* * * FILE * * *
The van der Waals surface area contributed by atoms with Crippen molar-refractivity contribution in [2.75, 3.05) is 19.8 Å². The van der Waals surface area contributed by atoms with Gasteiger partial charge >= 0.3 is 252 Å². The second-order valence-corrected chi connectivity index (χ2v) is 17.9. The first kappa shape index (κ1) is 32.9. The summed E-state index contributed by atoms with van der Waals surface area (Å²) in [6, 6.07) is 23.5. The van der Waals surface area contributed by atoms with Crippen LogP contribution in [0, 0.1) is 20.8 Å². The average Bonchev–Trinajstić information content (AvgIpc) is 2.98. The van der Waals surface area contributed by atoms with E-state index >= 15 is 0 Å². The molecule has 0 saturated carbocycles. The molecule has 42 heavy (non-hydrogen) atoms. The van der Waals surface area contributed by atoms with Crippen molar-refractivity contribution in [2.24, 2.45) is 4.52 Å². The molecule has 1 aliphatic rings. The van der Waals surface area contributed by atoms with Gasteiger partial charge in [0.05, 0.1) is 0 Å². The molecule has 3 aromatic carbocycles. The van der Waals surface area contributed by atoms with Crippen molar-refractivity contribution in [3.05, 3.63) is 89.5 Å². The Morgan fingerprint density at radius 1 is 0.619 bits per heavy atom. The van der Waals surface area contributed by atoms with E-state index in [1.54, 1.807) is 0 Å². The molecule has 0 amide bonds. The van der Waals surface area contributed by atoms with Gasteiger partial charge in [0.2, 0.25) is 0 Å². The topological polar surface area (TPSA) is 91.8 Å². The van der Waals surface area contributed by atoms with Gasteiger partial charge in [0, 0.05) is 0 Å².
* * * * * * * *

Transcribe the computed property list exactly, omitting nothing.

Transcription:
The van der Waals surface area contributed by atoms with Crippen molar-refractivity contribution in [2.75, 3.05) is 19.8 Å². The van der Waals surface area contributed by atoms with Gasteiger partial charge >= 0.3 is 252 Å². The second-order valence-corrected chi connectivity index (χ2v) is 17.9. The first kappa shape index (κ1) is 32.9. The summed E-state index contributed by atoms with van der Waals surface area (Å²) in [6, 6.07) is 23.5. The van der Waals surface area contributed by atoms with Crippen LogP contribution in [0, 0.1) is 20.8 Å². The average Bonchev–Trinajstić information content (AvgIpc) is 2.98. The van der Waals surface area contributed by atoms with E-state index >= 15 is 0 Å². The molecule has 0 saturated carbocycles. The molecule has 42 heavy (non-hydrogen) atoms. The van der Waals surface area contributed by atoms with Crippen molar-refractivity contribution in [2.24, 2.45) is 4.52 Å². The molecule has 1 aliphatic rings. The van der Waals surface area contributed by atoms with Gasteiger partial charge in [0.05, 0.1) is 0 Å². The molecule has 3 aromatic carbocycles. The van der Waals surface area contributed by atoms with Crippen molar-refractivity contribution in [3.05, 3.63) is 89.5 Å². The Morgan fingerprint density at radius 1 is 0.619 bits per heavy atom. The van der Waals surface area contributed by atoms with E-state index in [1.54, 1.807) is 0 Å². The molecule has 0 amide bonds. The van der Waals surface area contributed by atoms with Gasteiger partial charge in [0.2, 0.25) is 0 Å². The topological polar surface area (TPSA) is 91.8 Å². The van der Waals surface area contributed by atoms with Gasteiger partial charge in [0, 0.05) is 0 Å².